Sean MacReady, Social Media Specialist at Otterbox, says: “Share of voice is the most important KPI we measure. It gives us an idea of where we stand against our competition in the social sphere.”
Share of Voice is a measure of your product’s mentions vs the number of total mentions for your industry’s products or services. Sean also listed off a few other metrics Otterbox tracks, “Twitter followers, @mentions, YouTube views, Facebook likes, age/gender/location of Facebook followers, visits to the blog, post visits, referrers to our website, search engine terms, and a few more.”
Missing from his list - ReTweets, Bounce Rate, Time on Site, and Comments on YouTube. “Anything else just wasn’t beneficial to our brand or engagement,” Sean added.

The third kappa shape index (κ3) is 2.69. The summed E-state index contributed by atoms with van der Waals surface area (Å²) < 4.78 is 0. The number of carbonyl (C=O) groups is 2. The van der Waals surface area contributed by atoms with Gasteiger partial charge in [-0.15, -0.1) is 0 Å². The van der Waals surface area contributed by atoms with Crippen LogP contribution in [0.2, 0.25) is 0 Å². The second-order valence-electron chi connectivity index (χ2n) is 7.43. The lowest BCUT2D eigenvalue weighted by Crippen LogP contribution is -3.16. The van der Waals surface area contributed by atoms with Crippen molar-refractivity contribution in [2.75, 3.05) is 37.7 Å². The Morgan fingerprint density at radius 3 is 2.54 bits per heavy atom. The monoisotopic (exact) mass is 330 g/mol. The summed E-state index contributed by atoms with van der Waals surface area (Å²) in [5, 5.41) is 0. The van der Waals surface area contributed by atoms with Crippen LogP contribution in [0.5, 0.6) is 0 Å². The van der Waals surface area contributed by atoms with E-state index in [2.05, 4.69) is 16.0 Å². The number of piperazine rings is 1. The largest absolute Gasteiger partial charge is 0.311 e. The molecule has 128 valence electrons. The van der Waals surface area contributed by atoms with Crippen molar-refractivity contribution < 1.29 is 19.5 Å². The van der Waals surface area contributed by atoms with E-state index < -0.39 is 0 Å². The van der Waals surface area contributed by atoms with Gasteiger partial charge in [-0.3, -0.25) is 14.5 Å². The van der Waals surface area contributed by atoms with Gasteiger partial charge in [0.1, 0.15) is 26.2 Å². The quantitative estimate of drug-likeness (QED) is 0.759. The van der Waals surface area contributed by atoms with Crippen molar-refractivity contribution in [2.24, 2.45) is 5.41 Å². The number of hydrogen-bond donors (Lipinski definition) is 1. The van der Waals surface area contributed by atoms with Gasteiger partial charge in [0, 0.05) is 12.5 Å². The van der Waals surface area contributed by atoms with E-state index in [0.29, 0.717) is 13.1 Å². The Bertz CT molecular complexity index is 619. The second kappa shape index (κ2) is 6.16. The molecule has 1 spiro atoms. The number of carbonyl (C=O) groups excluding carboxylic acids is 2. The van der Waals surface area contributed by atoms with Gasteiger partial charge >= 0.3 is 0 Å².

It’s time that business owners realize that social media has opened up access to an entire new set of valuable KPIs and it take time to study them. Before social media, these were hidden behind the scenes - word of mouth between friends was not broadcast publicly on Twitter or Facebook. Back then the reputation of a business couldn’t be accurately measured in star ratings on Yelp and Google. Those KPI’s were, at best, guesses back then - and there was no reliable way to measure them. But now that we’ve emerged from the dark ages of last decade, business owners still haven’t caught up.